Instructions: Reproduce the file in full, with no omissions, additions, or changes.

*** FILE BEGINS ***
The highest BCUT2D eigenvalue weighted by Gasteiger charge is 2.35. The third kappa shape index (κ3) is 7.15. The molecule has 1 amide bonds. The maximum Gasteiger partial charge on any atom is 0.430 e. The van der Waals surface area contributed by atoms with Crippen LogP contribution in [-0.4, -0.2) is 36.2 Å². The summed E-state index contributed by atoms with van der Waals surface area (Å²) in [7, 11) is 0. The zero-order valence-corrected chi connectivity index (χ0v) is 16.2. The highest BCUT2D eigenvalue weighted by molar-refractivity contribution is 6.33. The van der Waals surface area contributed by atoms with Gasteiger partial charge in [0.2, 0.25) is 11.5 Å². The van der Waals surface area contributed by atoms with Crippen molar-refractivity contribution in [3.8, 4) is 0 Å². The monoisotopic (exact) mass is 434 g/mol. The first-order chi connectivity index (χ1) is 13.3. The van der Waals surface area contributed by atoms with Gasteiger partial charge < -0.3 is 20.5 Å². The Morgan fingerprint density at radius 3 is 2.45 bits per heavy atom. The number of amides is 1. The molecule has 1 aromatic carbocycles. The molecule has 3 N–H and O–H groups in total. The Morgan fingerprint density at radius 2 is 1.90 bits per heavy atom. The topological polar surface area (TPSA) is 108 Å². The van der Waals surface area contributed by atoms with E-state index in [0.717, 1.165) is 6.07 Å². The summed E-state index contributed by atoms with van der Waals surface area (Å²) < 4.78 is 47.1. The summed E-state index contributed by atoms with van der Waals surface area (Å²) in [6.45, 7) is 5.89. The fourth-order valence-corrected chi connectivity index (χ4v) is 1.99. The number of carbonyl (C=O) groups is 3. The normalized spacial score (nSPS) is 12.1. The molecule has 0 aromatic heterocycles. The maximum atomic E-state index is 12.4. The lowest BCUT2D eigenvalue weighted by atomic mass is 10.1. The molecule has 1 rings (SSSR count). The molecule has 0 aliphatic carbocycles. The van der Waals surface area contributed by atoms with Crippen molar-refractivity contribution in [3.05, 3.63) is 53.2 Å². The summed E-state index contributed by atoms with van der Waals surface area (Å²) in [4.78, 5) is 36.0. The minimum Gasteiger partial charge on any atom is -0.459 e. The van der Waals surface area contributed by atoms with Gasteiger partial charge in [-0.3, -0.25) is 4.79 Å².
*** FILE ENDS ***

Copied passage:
The highest BCUT2D eigenvalue weighted by Gasteiger charge is 2.35. The third kappa shape index (κ3) is 7.15. The molecule has 1 amide bonds. The maximum Gasteiger partial charge on any atom is 0.430 e. The van der Waals surface area contributed by atoms with Crippen LogP contribution in [-0.4, -0.2) is 36.2 Å². The summed E-state index contributed by atoms with van der Waals surface area (Å²) in [7, 11) is 0. The zero-order valence-corrected chi connectivity index (χ0v) is 16.2. The highest BCUT2D eigenvalue weighted by molar-refractivity contribution is 6.33. The van der Waals surface area contributed by atoms with Gasteiger partial charge in [0.2, 0.25) is 11.5 Å². The van der Waals surface area contributed by atoms with Crippen molar-refractivity contribution in [3.8, 4) is 0 Å². The monoisotopic (exact) mass is 434 g/mol. The first-order chi connectivity index (χ1) is 13.3. The van der Waals surface area contributed by atoms with Gasteiger partial charge < -0.3 is 20.5 Å². The Morgan fingerprint density at radius 3 is 2.45 bits per heavy atom. The number of amides is 1. The molecule has 1 aromatic carbocycles. The molecule has 3 N–H and O–H groups in total. The Morgan fingerprint density at radius 2 is 1.90 bits per heavy atom. The topological polar surface area (TPSA) is 108 Å². The van der Waals surface area contributed by atoms with E-state index in [0.717, 1.165) is 6.07 Å². The summed E-state index contributed by atoms with van der Waals surface area (Å²) < 4.78 is 47.1. The summed E-state index contributed by atoms with van der Waals surface area (Å²) in [6.45, 7) is 5.89. The fourth-order valence-corrected chi connectivity index (χ4v) is 1.99. The number of carbonyl (C=O) groups is 3. The normalized spacial score (nSPS) is 12.1. The molecule has 0 aromatic heterocycles. The maximum atomic E-state index is 12.4. The lowest BCUT2D eigenvalue weighted by atomic mass is 10.1. The molecule has 1 rings (SSSR count). The molecule has 0 aliphatic carbocycles. The van der Waals surface area contributed by atoms with Crippen molar-refractivity contribution in [3.05, 3.63) is 53.2 Å². The summed E-state index contributed by atoms with van der Waals surface area (Å²) in [4.78, 5) is 36.0. The minimum Gasteiger partial charge on any atom is -0.459 e. The van der Waals surface area contributed by atoms with Gasteiger partial charge in [-0.3, -0.25) is 4.79 Å².